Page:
Sanctions on International Criminal Court officials and Biden Administration: A Realistic Expectation
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Sanctions on International Criminal Court officials and Biden Administration: A Realistic Expectation

Following the election of a new prosecutor of the International Criminal Court (ICC), the international community is questioning the US sanction’s validity against the ICC. In fact, Mr. Karim Khan from the United Kingdom was elected on February 12, 2021, as the next ICC Prosecutor, and he will take office, replacing Prosecutor Fatou Bensouda of Ghana on June 16, 2021.

The United States sanctioned the ICC officials and its prosecutor on September 2, 2020. This sanction was based on the fact that the ICC continues to target Americans and investigate or indict US military personnel without the United States’ consent. 

The unilateral sanction was a crucial part of Trump’s administration’s foreign policy. Accordingly, the previous administration interpreted international law in a not accurate manner in the multilateral world. The international community, including a vast majority of state parties to the Rome Statute of 1998, expressed their opposition to Trump’s sanction. 

Under President Biden’s administration, the United States’ relationship with the ICC is likely to differ from the previous administration. The new administration is generally in favor of the development of international criminal justice and the ICC’s role in this regard. This measure will help the UN and international institutions enforce and implement international law in a collective approach. 

In this context, the Biden administration could likely review the US sanctions against International Criminal Court officials imposed by Trump’s administration. 

If we consider the ICC a judicial mechanism of international justice to fight impunity for the most serious crimes under international law, what is the international community’s role? Moreover, what is the place and role of the United States in the development of international justice in the multilateral world? 

International criminal justice’s future depends on international cooperation, especially between major states. However, there are certainly some questions and issues to be considered while lifting the sanction:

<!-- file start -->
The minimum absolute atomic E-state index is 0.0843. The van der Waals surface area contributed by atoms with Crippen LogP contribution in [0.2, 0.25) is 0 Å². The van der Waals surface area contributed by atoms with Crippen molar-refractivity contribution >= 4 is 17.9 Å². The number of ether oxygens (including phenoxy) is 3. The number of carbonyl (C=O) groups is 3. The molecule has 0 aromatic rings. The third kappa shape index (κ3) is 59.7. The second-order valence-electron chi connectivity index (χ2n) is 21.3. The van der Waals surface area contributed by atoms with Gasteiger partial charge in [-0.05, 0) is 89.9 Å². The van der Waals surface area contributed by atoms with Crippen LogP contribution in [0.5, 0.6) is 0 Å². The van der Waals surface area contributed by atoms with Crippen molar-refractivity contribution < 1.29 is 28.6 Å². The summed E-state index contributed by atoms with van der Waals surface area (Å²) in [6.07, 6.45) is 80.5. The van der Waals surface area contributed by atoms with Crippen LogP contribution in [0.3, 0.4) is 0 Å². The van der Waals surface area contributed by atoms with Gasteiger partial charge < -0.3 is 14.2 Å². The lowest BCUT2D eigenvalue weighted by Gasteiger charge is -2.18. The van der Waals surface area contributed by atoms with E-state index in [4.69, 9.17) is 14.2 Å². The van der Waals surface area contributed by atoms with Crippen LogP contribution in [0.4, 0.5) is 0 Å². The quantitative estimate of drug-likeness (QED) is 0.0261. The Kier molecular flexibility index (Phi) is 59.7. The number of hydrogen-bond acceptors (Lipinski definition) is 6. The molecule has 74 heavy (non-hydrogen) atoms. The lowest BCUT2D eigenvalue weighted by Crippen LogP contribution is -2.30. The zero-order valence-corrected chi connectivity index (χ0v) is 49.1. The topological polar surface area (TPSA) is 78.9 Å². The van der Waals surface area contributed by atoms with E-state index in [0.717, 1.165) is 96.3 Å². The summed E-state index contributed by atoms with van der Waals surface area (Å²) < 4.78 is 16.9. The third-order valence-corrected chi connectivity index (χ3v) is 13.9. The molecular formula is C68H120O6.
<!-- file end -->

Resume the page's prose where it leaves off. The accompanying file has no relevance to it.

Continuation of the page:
First of all, the United States is not a member state of the ICC. However, it has a significant influence on the UN’s Security Council for referring ad hoc cases to the ICC. For this reason, its collaboration is essential to the development of international justice under the ICC. 

Secondly, whether the Biden administration possesses a political will and purpose for lifting the sanction against the ICC, the relationship between the ICC and the Biden administration has some potential tension, especially regarding the US army’s investigation in Afghanistan. We know that the ICC investigated alleged war crimes committed in the Afghanistan war and the Israeli-Palestinian conflict. In this context, lifting the sanction on the ICC will support or approve these investigations? 

Thirdly, while Biden’s administration is favorable to the international community for developing international justice, it is also understandable that the US disagrees with the ICC investigations regarding Afghanistan and Israel/Palestine situations.

Finally, the sanction against the ICC is harmful to international justice. Both member states and non-member states should unite in affirming the ICC’s essential role to develop justice in the world. 


Dr. Abbas Poorhashemi is an expert in international law. He is the President of the Canadian Institute for International Law Expertise (CIFILE). His teaching and research interests are in the areas of Public International Law, International Criminal Law and International Environmental Law. He has published many books and articles in each of these areas. He is also the Editor-in-Chief of the CIFILE Journal of International Law (CJIL), Canada.


Suggested citation: Dr. Abbas Poorhashemi, Sanctions on International Criminal Court officials and Biden Administration: A Realistic Expectation, JURIST – Professional Commentary, February 19, 2020,

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